Zigeunerweisen and other stuff

February 14, 2005 at 06:46 AM · Hey there,

I've been reading these boards on and off for a while now so I decided I might as well register and make use of them. I'm pretty much just typing as I think of stuff so bare with me. I started working on Zigeunerweisen a few days ago and I'm really enjoying it so far. I know this is a pretty vague question but does anyone have any advice as I continue working on this piece? I'd like to have it ready to play in public within a month and a half or so (but it's not the end of the world if I don't). I guess (in hopes of getting more advice) I'll post my impressions etc. of it so far, keeping in mind I've only been working on it for a few days:

*Technically I think it's just right for me, nothing seems insurmountable but it's more than enough to keep me busy, and I think parts of it are going to push my limits playing up to tempo.

*Two parts stick out in my mind as problem areas right now. One is the long up-bow section in the first movement.

*The other part(s) is whenever the marking "gliss" appears by one of those downward chromatic scales. My teacher only had time to briefly go over everything at my lesson but basically he described it as vibrating while I slide my hand down. Sometimes (less than half) I get it to work, sometimes I don't. And I'm not really sure what I'm doing differently when it does work.

*The left-hand pizz part in the last movement isn't nearly as hard as I thought it would be, and it sounds really cool!

*Above all it just seems like a really fun showpiece especially because frankly, at least IMO, it sounds a lot harder to the audience than it really is =)

Also, not to overlook the Sarasate, but can anyone recommend a concerto to work on after this? Would it be reasonable to try and tackle the Mendelssohn? I'm open to any suggestions.

Replies (4)

February 14, 2005 at 05:14 PM · u have to have alot of flair to play zigeunerweisen.

February 15, 2005 at 02:46 AM · John, don't know your level, but why not to try Vieuxtemps #4, or #2? If you play Zigeunerweisen without technical difficulties and enjoy its fiery character, so you need some bright romantic brilliant concerto like Vieuxtemps. (I like #5 more, but I think, it would be too difficult to play. Maybe I am wrong. I just compare to Mendelssohn...)

About Zigeunerweisen... All passages (doesn't matter how good you are in them) divide by parts, like you practice any scale on legato, thinking by groups of four, three, five, six, etc. notes. Also always feel the first and last note, (I mean, when you are ready to perform, don't slow down because of these divisions). And keep in mind that the last note should be really bright and brilliant. Determine how long you are going to 'show' this last note. Never do it too short or too long.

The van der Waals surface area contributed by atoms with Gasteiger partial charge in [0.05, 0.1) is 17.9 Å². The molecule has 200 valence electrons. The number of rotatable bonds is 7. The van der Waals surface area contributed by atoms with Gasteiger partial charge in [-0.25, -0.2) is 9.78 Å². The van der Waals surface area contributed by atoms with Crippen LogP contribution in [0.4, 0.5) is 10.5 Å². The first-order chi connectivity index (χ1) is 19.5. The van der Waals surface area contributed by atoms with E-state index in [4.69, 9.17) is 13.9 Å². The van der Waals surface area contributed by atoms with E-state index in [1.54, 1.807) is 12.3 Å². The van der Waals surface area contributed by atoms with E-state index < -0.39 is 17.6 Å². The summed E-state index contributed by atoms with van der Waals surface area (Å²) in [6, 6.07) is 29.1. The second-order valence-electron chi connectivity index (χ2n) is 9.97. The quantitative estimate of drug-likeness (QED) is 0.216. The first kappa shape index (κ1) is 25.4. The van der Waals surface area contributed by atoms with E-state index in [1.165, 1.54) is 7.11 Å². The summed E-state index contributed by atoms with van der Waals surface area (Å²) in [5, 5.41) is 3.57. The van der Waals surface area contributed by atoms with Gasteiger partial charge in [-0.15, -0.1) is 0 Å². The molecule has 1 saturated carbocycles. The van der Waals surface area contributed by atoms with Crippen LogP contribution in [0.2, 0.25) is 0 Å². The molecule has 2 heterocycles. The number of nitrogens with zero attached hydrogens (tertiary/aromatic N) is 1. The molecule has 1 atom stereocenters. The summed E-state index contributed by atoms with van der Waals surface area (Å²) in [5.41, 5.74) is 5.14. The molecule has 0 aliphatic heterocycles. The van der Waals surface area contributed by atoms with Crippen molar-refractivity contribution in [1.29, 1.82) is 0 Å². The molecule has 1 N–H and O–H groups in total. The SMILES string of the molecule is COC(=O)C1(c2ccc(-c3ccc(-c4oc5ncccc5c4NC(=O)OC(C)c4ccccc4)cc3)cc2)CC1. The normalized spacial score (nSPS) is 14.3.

Chromatic downward glissando practice slowly, listen to each step. Play it separate and feel an accent on each note which you do with slight attack toward you of playing finger, like you practice vibration.

In slow part, use various tone colors, timbres, dynamics... be creative, it's Gypsy music.

Don't press too much fingers when you play thirds. Lighten fingers and make this forte with bow only.

At last- Allegro molto Vivace- just relax.

Good luck.

February 15, 2005 at 06:32 AM · Great points by Rita..That is the way to practice the downward slide.. For the long staccato on the bottom of the 2nd page I would try using a very small amount of bow. The formula to a faster staccato is actually using less bow and vice versa for a slower staccato more bow. Also it might help to learn this passage with flying staccato. Kogan I believe only used flying staccato not on string staccato. To add onto what Erika was saying one must take risks in this piece. I remember Erick Friedman told me the reason he felt this one well known recording of the Zigunerweisen was not exciting was because it lacked that certain dash and was played too carefully. To prepare for this piece on a technical level I would suggest practicing harmonic minor scales in all keys to work on the quick extensions and contractions of the finger. In addition go for evenness before speed in the passage work. Heifetz once said that even passage work can give the illusion of playing something faster. Another thing to be careful about is the last line of the piece in making sure you play true half steps between the repeated b and c naturals. I have heard many people play a c sharp instead which happens when the finger is over extended. It's a tight rope walk up there in 10th position!


February 15, 2005 at 10:43 PM · My tip is, if you stuff up in performance of the 1st movement, no-one will notice, just make it up as you go. Thats what I did at a masterclass at 9 am, having been allowed no warm-up time. Actually somebody did notice. dang

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